KINGSTON, Ont. — A small gem of a concert hall has opened here, nestled on the north-eastern shore of Lake Ontario. The Isabel Bader Centre for the Performing Arts – known as The Isabel – is an 80,000-square-foot facility. At its heart lies a visually striking 566-seat concert hall whose interior walls undulate with a variety of rich-toned wood textures. The unusually fine acoustics (designed by Arup of New York) complement the architectural conception.
The design of The Isabel involved the incorporation of elements from two historic adjoining buildings, including a 19th- century distillery complex and a stable. The architects from the Norwegian firm, Snohetta, have seamlessly redeveloped and coalesced old and new, while connecting the character of the building and the shore.
Built at a comparatively modest cost of $72 million (for a complex of this quality), The Isabel was a collaborative venture of the federal and provincial governments, with the substantial lead gift of $31 million from Alfred Bader and his wife, Isabel.
Bader, who is 90 years old, was present at the ribbon-cutting. His life story, from its background in prewar Austria, is remarkable. His grandfather, Moritz Ritter von Bader, was a middle-class Jewish civil engineer who worked on the building of the Suez Canal. His father was Jewish, but his mother was not. Despite her family’s opposition, they married in London, settled in Vienna, and had two children there. When his father died soon after Alfred’s birth in 1924, his mother was left with no income at a time of runaway inflation. Her sister-in-law adopted Alfred and raised him as a Jew. In 1938, after Kristallnacht, Alfred was one of 10,000 primarily Jewish youngsters allowed to enter Britain in the Kindertransport.
In 1940, Britain sent many German-speaking refugees to internment camps in Canada and Australia. Bader, just 16, was held in Quebec’s Fort Lennox until the fall of 1941 when he was released into the care of a Montreal sponsor, Martin Wolff, who became like a father to him. Bader tried to enter both McGill and the University of Toronto, but was rejected either because their Jewish “quota” was filled (McGill) or because the chemistry department was doing sensitive war work (U of T). He applied to Queen’s University and was accepted into the faculty of applied science.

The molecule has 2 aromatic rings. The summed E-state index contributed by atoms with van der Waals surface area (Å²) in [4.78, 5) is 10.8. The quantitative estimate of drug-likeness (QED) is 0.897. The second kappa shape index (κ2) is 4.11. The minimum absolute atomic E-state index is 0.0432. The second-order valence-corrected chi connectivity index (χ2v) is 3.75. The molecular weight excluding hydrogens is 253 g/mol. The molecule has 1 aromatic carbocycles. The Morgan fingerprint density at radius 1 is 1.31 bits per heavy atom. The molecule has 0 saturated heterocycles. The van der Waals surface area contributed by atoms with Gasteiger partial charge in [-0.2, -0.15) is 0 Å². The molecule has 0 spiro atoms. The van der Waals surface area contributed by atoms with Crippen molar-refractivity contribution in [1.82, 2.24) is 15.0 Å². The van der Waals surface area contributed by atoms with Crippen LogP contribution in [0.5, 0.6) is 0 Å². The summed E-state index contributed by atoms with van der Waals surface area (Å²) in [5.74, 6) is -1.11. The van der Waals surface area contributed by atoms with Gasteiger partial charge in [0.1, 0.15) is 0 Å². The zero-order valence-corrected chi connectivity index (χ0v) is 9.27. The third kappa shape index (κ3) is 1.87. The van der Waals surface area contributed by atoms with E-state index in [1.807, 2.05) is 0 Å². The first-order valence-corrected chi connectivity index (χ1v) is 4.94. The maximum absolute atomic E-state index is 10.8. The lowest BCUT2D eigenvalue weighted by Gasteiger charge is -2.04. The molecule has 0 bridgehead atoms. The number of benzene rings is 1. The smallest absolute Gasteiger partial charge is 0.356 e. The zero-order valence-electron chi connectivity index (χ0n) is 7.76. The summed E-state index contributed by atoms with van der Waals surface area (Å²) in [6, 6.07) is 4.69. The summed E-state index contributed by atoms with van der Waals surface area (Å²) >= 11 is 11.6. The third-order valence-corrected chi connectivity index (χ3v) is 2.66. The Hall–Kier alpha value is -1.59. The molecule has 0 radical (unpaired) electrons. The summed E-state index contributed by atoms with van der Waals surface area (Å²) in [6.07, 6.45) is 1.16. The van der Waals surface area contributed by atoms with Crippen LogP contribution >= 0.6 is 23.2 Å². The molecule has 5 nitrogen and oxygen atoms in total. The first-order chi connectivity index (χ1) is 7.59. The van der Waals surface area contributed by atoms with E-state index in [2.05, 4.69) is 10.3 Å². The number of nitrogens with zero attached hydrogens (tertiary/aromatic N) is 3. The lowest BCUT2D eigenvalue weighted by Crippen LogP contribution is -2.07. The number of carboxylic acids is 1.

Combining arts and science, Bader earned a number of degrees at Queen’s and went on to complete his PhD in organic chemistry at Harvard in 1950. That year he went to Milwaukee to work in research and the next year started his own tiny chemical supply company, literally in a garage. A self-made millionaire, Bader is a survivor, an astute businessman, art collector and connoisseur of the arts. He is Queen’s University’s most generous benefactor.
On entering The Isabel – perhaps the crown jewel of his philanthropy – the visitor walks into a soaring light-filled atrium fronting the panoramic lakeside vista. That welcoming atrium can itself function as an event space. During intermission, patrons stroll outside and enjoy the sight of shimmering waves a few metres away.
As the inter-disciplinary home for all the performing arts at Queen’s, The Isabel also has a 100-seat studio theatre with flexibility for student and community use; a 92-seat film screening room; recording facilities; an imposing music rehearsal hall with huge windows onto the lake, and whose sonic properties replicate those of the nearby concert hall; instructional space for the various creative arts departments; faculty offices and student lounges.
Clearly, the beating heart of The Isabel is that recital hall. Kingston – and Queen’s – has never had anything like it. Any city with such a facility in its midst experiences its transforming impact. This is partly a matter of acoustics – music can be heard much more clearly now, set against a background of absolute silence. And the acoustics themselves engender a new keenness of listening in the audience, a reflection of the surrounding silence. (When an unmuffled cough creates a significant disturbance for all other listeners, people are inclined to suppress their coughs.) The stage is large enough to accommodate a symphony orchestra and chorus.
The Isabel is presenting an engaging concert series for its inaugural year, and it began Sept.21 with an accomplished performance by the young Afiara Quartet and pianist Maxim Bernard.
No doubt there will be tweaking and adjusting in the coming days as the architects and acoustician work with faculty, students and guest performers. Even a small shift in the positioning onstage can have a substantial effect in an acoustical environment of this sensitivity.
The good news is that there is so much to work with here. The seats are comfortable, and their colour scheme – varying shades of green – enhances the interior environment.